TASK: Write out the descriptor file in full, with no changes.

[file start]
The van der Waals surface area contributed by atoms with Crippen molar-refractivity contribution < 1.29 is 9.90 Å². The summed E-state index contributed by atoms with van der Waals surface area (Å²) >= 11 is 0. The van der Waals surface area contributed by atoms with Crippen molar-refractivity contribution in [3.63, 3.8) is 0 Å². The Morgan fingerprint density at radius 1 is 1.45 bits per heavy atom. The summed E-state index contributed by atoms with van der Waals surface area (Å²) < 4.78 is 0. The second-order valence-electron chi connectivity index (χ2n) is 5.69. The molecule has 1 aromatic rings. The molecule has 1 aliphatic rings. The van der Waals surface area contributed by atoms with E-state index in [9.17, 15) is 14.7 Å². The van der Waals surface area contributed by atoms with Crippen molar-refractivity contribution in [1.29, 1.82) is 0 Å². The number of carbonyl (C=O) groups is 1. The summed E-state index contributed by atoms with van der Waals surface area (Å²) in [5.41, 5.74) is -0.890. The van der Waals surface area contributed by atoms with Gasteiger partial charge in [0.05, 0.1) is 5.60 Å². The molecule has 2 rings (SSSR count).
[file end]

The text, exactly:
The van der Waals surface area contributed by atoms with Crippen molar-refractivity contribution < 1.29 is 9.90 Å². The summed E-state index contributed by atoms with van der Waals surface area (Å²) >= 11 is 0. The van der Waals surface area contributed by atoms with Crippen molar-refractivity contribution in [3.63, 3.8) is 0 Å². The Morgan fingerprint density at radius 1 is 1.45 bits per heavy atom. The summed E-state index contributed by atoms with van der Waals surface area (Å²) < 4.78 is 0. The second-order valence-electron chi connectivity index (χ2n) is 5.69. The molecule has 1 aromatic rings. The molecule has 1 aliphatic rings. The van der Waals surface area contributed by atoms with E-state index in [9.17, 15) is 14.7 Å². The van der Waals surface area contributed by atoms with Crippen molar-refractivity contribution in [1.29, 1.82) is 0 Å². The number of carbonyl (C=O) groups is 1. The summed E-state index contributed by atoms with van der Waals surface area (Å²) in [5.41, 5.74) is -0.890. The van der Waals surface area contributed by atoms with Gasteiger partial charge in [0.05, 0.1) is 5.60 Å². The molecule has 2 rings (SSSR count).